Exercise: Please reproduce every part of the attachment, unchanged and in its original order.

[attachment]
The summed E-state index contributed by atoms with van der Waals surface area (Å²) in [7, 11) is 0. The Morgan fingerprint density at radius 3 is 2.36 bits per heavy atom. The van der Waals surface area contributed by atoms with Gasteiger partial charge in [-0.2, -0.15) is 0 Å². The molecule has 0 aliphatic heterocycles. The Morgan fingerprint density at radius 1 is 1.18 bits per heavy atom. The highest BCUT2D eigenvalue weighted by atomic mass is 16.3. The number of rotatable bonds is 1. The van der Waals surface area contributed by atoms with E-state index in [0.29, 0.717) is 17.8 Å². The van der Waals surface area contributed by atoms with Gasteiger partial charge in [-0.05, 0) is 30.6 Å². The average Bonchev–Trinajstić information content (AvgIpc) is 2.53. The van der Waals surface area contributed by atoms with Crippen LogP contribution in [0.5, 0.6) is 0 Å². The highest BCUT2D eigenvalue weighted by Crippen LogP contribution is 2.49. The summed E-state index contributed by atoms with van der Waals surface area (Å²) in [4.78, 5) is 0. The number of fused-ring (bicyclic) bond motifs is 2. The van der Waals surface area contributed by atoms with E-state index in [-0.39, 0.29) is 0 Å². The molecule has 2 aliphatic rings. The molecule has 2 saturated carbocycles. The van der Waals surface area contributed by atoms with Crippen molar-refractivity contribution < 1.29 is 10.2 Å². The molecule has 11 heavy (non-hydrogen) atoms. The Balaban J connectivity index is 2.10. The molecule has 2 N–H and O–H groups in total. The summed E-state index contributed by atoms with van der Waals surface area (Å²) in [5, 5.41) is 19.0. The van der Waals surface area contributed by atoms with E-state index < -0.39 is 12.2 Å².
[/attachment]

The summed E-state index contributed by atoms with van der Waals surface area (Å²) in [7, 11) is 0. The Morgan fingerprint density at radius 3 is 2.36 bits per heavy atom. The van der Waals surface area contributed by atoms with Gasteiger partial charge in [-0.2, -0.15) is 0 Å². The molecule has 0 aliphatic heterocycles. The Morgan fingerprint density at radius 1 is 1.18 bits per heavy atom. The highest BCUT2D eigenvalue weighted by atomic mass is 16.3. The number of rotatable bonds is 1. The van der Waals surface area contributed by atoms with E-state index in [0.29, 0.717) is 17.8 Å². The van der Waals surface area contributed by atoms with Gasteiger partial charge in [-0.05, 0) is 30.6 Å². The average Bonchev–Trinajstić information content (AvgIpc) is 2.53. The van der Waals surface area contributed by atoms with Crippen LogP contribution in [0.5, 0.6) is 0 Å². The highest BCUT2D eigenvalue weighted by Crippen LogP contribution is 2.49. The summed E-state index contributed by atoms with van der Waals surface area (Å²) in [4.78, 5) is 0. The number of fused-ring (bicyclic) bond motifs is 2. The van der Waals surface area contributed by atoms with E-state index in [-0.39, 0.29) is 0 Å². The molecule has 2 aliphatic rings. The molecule has 2 saturated carbocycles. The van der Waals surface area contributed by atoms with Crippen molar-refractivity contribution < 1.29 is 10.2 Å². The molecule has 11 heavy (non-hydrogen) atoms. The Balaban J connectivity index is 2.10. The molecule has 2 N–H and O–H groups in total. The summed E-state index contributed by atoms with van der Waals surface area (Å²) in [5, 5.41) is 19.0. The van der Waals surface area contributed by atoms with E-state index < -0.39 is 12.2 Å².